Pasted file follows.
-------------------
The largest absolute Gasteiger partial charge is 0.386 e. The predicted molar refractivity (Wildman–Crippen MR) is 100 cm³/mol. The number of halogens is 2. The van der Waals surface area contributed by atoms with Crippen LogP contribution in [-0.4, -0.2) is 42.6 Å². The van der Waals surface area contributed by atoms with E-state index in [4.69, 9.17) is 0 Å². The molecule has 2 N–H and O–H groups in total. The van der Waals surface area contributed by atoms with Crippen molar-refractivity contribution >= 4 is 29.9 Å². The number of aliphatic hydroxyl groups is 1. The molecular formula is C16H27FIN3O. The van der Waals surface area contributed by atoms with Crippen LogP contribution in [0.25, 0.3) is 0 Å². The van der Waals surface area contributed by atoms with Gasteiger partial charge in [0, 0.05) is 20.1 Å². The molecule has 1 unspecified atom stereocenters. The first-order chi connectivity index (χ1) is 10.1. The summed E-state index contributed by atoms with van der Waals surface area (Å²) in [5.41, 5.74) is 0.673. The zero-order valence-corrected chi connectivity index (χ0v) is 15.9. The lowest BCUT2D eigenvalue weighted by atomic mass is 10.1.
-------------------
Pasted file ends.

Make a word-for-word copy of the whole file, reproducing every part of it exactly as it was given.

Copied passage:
The largest absolute Gasteiger partial charge is 0.386 e. The predicted molar refractivity (Wildman–Crippen MR) is 100 cm³/mol. The number of halogens is 2. The van der Waals surface area contributed by atoms with Crippen LogP contribution in [-0.4, -0.2) is 42.6 Å². The van der Waals surface area contributed by atoms with E-state index in [4.69, 9.17) is 0 Å². The molecule has 2 N–H and O–H groups in total. The van der Waals surface area contributed by atoms with Crippen molar-refractivity contribution >= 4 is 29.9 Å². The number of aliphatic hydroxyl groups is 1. The molecular formula is C16H27FIN3O. The van der Waals surface area contributed by atoms with Crippen LogP contribution in [0.25, 0.3) is 0 Å². The van der Waals surface area contributed by atoms with Gasteiger partial charge in [0, 0.05) is 20.1 Å². The molecule has 1 unspecified atom stereocenters. The first-order chi connectivity index (χ1) is 10.1. The summed E-state index contributed by atoms with van der Waals surface area (Å²) in [5.41, 5.74) is 0.673. The zero-order valence-corrected chi connectivity index (χ0v) is 15.9. The lowest BCUT2D eigenvalue weighted by atomic mass is 10.1.